Exxon’s 10-K fails to acknowledge climate litigation risk, adds new section on reputational risk

This week, Exxon Mobil (XOM) released its 2017 10-K report. While news of Exxon abandoning joint projects with Rosneft — and the corresponding $200 million after-tax loss —  dominated the headlines, two overlooked items may bear serious consequences for the company. Exxon failed to acknowledge the serious risks posed by ongoing climate litigation and investigations. And, for the first time, Exxon listed “Reputation” as a risk factor category.

Exxon is currently facing multiple investigations into its climate deception from state attorneys general, in addition to climate lawsuits from New York City and several California municipalities. The company has fired back with countersuits and aggressive PR campaigns, but a casual reader of the 2017 10-K would have little to no indication that these threats exist.

Exxon is an outlier in this regard. Chevron and ConocoPhillips, Exxon’s closest U.S. competitors, have explicitly detailed climate litigation risk:

ConocoPhillips (2017 10-K, Note 12—Contingencies and Commitments)

Chevron (2017 10-K, Item 1A)

Exxon, by comparison, lumps climate litigation into its boilerplate legal disclosures

Boilerplate language on legal proceedings not otherwise spelled out

Careful investors may question Exxon’s omission as these legal challenges continue to mount.

Exxon did, however, make significant changes to its Item 1A, notably this section on reputation.

New Risk Factor compared to previous years.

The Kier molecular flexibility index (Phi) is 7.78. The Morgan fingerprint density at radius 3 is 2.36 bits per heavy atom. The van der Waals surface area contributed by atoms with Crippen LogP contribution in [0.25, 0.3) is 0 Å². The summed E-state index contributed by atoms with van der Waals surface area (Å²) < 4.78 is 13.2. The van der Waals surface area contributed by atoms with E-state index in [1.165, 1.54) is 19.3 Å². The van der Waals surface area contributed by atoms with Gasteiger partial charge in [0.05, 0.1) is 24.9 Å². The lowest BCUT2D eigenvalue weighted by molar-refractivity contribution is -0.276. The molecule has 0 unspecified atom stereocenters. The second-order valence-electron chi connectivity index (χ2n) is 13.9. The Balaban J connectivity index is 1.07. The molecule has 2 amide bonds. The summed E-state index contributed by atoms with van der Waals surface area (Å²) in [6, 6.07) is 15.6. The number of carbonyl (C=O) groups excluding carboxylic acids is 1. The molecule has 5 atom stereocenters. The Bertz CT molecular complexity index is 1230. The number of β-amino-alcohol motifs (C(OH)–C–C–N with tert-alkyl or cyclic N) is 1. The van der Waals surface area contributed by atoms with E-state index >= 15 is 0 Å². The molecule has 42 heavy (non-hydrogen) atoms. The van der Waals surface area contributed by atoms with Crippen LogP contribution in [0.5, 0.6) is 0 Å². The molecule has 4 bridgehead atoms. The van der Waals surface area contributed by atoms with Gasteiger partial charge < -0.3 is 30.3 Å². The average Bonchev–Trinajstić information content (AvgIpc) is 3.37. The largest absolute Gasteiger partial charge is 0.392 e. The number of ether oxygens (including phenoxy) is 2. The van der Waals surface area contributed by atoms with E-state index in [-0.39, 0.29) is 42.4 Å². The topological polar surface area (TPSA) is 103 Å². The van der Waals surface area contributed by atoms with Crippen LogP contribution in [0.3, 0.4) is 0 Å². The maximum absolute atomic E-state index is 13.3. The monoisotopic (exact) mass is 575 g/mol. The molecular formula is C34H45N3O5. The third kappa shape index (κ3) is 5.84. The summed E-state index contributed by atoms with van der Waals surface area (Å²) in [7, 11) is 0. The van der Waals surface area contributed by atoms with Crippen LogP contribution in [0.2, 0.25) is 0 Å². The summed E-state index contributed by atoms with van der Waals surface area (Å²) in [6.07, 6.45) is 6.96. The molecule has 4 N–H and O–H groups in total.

As with all financial filings, Item 1A represents a delicate dance: Exxon wants to paint the most optimistic and confidence-building outlook, knowing that failure to disclose a material risk can result in lawsuits and enforcement actions. Which is to say, this was a careful and deliberate choice by Exxon executives.

We can only speculate what forced this change. It could indicate that the company feels more exposed to public scrutiny (e.g. several high profile lawsuits questioning Exxon’s role in deceiving the public and saddling cities with climate damages). It could be a willingness to admit that reputational risk is always a material risk when your business model depends on permitting, public financing, and consumer choice.

Investors and analysts may seek additional clarity.

Exxon’s closest U.S. competitors, Chevron and ConocoPhillips, give passing reference to reputational harm in their respective 2017 10-K filings, though in both cases it is consistent with previous years’ filings.

Chevron – in a section on cybersecturity threats

Conoco – discussing broad operational risks

Exxon’s 2017 Item 1A included a few additional notable changes including:

A new section on competition

New Risk Factor compared to previous years

And a more detail view of demand-side risks from renewable energy


Image of Exxon gas station by Mike Mozart. Used under creative commons licence.

Leave a Reply

Your email address will not be published. Required fields are marked *